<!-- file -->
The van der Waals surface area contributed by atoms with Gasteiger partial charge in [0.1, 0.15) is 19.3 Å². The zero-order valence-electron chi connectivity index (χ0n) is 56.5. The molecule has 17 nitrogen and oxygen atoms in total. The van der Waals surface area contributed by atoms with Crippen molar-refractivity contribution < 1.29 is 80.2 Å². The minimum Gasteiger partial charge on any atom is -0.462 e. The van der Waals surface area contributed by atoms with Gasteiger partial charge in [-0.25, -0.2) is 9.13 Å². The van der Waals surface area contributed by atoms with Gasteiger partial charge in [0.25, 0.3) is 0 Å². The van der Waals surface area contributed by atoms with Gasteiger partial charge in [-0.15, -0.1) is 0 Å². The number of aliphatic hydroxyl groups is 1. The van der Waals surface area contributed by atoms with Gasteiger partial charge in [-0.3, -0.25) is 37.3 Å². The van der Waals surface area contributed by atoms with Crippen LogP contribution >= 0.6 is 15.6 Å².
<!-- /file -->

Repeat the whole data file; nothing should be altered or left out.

The van der Waals surface area contributed by atoms with Gasteiger partial charge in [0.1, 0.15) is 19.3 Å². The zero-order valence-electron chi connectivity index (χ0n) is 56.5. The molecule has 17 nitrogen and oxygen atoms in total. The van der Waals surface area contributed by atoms with Crippen molar-refractivity contribution < 1.29 is 80.2 Å². The minimum Gasteiger partial charge on any atom is -0.462 e. The van der Waals surface area contributed by atoms with Gasteiger partial charge in [-0.25, -0.2) is 9.13 Å². The van der Waals surface area contributed by atoms with Gasteiger partial charge in [0.25, 0.3) is 0 Å². The van der Waals surface area contributed by atoms with Gasteiger partial charge in [-0.15, -0.1) is 0 Å². The number of aliphatic hydroxyl groups is 1. The van der Waals surface area contributed by atoms with Gasteiger partial charge in [-0.3, -0.25) is 37.3 Å². The van der Waals surface area contributed by atoms with Crippen LogP contribution >= 0.6 is 15.6 Å².